dimarts, 27 de novembre de 2012

Pricking the bubble of partitocracy





"Every cloud has a silver lining", goes the popular refrain. In this sense, were many who thought that the crisis would serve to lift the carpet of these all years of bubble, to get rid of extra structures and to rationalize spending. But instead of propelling a new paradigm of economic model,  the crisis has put forward the hardships of the Spanish political system. In a recent article, The Wall Street Journal referred to Spain as a country of mediocre politicians, conflicts of interest and cronyism.

One cause of this painful perception lies in the Spanish partitocracy. Political parties have entrenched themselves in the (mis) governance of the public to the point of becoming establishment. The fact that Spain is the country with more political offices per capita in Europe is not justified by efficiency of public administration, but by the need to cover the modus vivendi of the political class. Public subsidies, parties released, positions on boards, chairing buddies savings, expenses, contracts friends... All this string of serves the status quo of the parties. A few days ago it was reported that of the 245 consultants handpicked by President Rajoy, 68 didn’t even graduate high school. What are they going to advise, how to get out of the crisis?

Professor Alejandro Nieto argues that today's political system consists of a network of personal relationships constitutes a revamped feudal system. In this context, the corporate interests of the political class prevail over the collective and parties cover each other's nakedness. Now, above all raw blind loyalty to the party leadership is valued. This explains how there are so many politicians who have not seen any other workplace than are provided by the placement agency of political parties. How many politicians today have been entrepreneurs? How many have worked in private enterprise? This low level personal qualification results in extreme inefficiency.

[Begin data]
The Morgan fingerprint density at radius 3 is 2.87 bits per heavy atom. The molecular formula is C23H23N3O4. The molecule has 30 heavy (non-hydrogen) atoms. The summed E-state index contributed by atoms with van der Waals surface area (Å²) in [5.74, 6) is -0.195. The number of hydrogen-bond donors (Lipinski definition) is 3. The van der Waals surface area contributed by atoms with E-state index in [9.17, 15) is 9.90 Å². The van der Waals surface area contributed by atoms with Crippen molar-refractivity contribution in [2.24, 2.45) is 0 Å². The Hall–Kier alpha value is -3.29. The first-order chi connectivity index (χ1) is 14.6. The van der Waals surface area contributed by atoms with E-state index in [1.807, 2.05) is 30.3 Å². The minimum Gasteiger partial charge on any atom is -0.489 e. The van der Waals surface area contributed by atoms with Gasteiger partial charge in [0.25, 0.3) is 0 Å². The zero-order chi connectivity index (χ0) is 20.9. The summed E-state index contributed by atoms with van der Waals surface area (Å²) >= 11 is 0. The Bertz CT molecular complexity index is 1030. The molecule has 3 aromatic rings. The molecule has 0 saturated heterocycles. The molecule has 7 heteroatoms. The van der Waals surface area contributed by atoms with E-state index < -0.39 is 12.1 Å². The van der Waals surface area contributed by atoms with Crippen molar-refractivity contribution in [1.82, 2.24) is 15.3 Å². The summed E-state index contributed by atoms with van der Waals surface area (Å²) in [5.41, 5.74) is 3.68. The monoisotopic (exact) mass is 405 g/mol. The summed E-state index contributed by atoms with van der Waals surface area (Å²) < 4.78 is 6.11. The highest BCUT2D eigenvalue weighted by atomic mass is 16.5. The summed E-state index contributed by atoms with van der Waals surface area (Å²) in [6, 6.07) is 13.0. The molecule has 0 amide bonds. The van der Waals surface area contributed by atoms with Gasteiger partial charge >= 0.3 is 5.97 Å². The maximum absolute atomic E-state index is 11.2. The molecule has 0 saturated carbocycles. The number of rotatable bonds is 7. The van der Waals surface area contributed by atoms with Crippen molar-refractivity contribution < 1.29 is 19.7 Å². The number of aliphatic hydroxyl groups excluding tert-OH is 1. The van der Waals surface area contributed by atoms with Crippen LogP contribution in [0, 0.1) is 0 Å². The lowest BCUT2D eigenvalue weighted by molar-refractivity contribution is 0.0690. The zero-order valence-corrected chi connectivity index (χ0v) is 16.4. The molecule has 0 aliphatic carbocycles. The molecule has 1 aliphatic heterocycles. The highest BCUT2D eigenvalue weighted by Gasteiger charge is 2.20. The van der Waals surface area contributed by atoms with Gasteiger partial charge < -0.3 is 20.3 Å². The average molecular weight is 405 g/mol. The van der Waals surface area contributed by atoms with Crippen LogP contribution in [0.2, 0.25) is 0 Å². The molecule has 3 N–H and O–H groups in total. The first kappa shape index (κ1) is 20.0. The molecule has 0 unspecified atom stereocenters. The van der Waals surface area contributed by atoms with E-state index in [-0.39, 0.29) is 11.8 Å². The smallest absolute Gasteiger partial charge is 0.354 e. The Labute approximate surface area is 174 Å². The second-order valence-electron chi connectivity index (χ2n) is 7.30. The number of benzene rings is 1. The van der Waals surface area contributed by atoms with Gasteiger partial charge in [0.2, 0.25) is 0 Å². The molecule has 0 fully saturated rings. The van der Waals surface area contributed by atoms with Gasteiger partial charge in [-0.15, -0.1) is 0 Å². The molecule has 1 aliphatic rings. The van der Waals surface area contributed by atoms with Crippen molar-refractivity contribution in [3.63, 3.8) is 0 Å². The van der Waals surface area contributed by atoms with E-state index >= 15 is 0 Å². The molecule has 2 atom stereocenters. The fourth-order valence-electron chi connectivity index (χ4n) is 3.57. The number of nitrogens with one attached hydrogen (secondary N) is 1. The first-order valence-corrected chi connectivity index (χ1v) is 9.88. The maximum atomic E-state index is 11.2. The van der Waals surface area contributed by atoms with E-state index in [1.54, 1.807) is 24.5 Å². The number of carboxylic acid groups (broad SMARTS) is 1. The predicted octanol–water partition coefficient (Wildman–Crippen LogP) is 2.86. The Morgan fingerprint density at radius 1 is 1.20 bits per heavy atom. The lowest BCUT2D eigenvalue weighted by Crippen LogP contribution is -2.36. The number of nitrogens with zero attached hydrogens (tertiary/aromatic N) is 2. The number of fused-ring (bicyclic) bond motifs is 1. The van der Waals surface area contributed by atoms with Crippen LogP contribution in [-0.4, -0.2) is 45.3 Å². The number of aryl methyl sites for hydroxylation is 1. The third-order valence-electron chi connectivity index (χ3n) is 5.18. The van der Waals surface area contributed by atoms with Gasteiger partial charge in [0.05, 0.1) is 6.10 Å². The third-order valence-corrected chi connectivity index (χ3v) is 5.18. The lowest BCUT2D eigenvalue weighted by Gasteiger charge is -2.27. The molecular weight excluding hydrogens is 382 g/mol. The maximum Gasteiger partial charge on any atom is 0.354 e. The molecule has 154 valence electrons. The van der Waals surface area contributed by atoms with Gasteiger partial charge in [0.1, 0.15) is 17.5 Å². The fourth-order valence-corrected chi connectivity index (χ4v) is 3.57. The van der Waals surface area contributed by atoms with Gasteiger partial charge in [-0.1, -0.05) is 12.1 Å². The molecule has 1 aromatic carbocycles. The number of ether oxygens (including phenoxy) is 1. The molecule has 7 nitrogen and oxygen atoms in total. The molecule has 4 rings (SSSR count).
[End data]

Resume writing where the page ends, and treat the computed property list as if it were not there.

Politicians are unable to propose real solutions and simply cut right and left hoping that the crisis abates as if it were a more or less temporary passenger. Also, the slow pace of the political class (there are many politicians who have spent more than twenty years gaining public funds) is not conducive to the public interest avails. Stamping on the institutional carpet regularly makes many forget the dust storms of the needy.

The rule of partitocracy has consolidated a political elite that lives outside of the real problems of the citizens. The gap between politicians and citizens is becoming deeper, but this aren’t too concerned about our leaders: while abstention does not involve loss of votes to lose control of the institutions, the parties need not be alarmed and may continue their musical chairs entertaining games of fratricidal. This situation (which can be applied to other areas: economic, social, cultural ...) reveals a terrible risk: progress of all kinds of populism and radicalism.

For that reason, it’s urgent to take measures to regenerate the Spanish democracy such as open lists, limitation of political charges, guarantee the independence of senior state agencies, approve a large national pact against corruption, encourage internal democracy political parties, the direct election of mayors, the promotion of the revolving door, etc. In other words: to prick the bubble of the current partitocracy.

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